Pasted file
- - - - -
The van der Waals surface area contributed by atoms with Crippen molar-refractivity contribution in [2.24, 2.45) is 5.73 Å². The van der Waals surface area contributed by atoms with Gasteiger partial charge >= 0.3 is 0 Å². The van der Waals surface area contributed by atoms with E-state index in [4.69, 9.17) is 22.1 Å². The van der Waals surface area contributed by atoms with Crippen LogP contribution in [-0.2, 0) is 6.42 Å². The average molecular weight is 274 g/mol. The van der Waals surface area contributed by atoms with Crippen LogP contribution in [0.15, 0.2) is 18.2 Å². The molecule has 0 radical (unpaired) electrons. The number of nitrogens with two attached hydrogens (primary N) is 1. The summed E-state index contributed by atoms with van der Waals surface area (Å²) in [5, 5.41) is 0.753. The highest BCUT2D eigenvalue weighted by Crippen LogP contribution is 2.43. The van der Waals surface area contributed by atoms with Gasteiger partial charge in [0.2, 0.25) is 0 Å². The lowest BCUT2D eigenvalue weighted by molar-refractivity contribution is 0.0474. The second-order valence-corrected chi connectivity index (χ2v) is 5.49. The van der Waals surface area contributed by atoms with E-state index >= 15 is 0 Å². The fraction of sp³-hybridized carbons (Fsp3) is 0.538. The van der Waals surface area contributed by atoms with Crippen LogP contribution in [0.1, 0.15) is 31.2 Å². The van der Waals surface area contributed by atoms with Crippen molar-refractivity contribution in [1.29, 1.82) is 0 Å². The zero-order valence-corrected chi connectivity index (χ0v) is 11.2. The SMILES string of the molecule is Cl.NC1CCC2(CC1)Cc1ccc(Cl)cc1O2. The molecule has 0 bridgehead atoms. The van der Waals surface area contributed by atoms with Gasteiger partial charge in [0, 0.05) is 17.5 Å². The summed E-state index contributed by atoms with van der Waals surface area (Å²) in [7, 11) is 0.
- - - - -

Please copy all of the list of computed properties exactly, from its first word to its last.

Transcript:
The van der Waals surface area contributed by atoms with Crippen molar-refractivity contribution in [2.24, 2.45) is 5.73 Å². The van der Waals surface area contributed by atoms with Gasteiger partial charge >= 0.3 is 0 Å². The van der Waals surface area contributed by atoms with E-state index in [4.69, 9.17) is 22.1 Å². The van der Waals surface area contributed by atoms with Crippen LogP contribution in [-0.2, 0) is 6.42 Å². The average molecular weight is 274 g/mol. The van der Waals surface area contributed by atoms with Crippen LogP contribution in [0.15, 0.2) is 18.2 Å². The molecule has 0 radical (unpaired) electrons. The number of nitrogens with two attached hydrogens (primary N) is 1. The summed E-state index contributed by atoms with van der Waals surface area (Å²) in [5, 5.41) is 0.753. The highest BCUT2D eigenvalue weighted by Crippen LogP contribution is 2.43. The van der Waals surface area contributed by atoms with Gasteiger partial charge in [0.2, 0.25) is 0 Å². The lowest BCUT2D eigenvalue weighted by molar-refractivity contribution is 0.0474. The second-order valence-corrected chi connectivity index (χ2v) is 5.49. The van der Waals surface area contributed by atoms with E-state index >= 15 is 0 Å². The fraction of sp³-hybridized carbons (Fsp3) is 0.538. The van der Waals surface area contributed by atoms with Crippen LogP contribution in [0.1, 0.15) is 31.2 Å². The van der Waals surface area contributed by atoms with Crippen molar-refractivity contribution in [1.29, 1.82) is 0 Å². The zero-order valence-corrected chi connectivity index (χ0v) is 11.2. The SMILES string of the molecule is Cl.NC1CCC2(CC1)Cc1ccc(Cl)cc1O2. The molecule has 0 bridgehead atoms. The van der Waals surface area contributed by atoms with Gasteiger partial charge in [0, 0.05) is 17.5 Å². The summed E-state index contributed by atoms with van der Waals surface area (Å²) in [7, 11) is 0.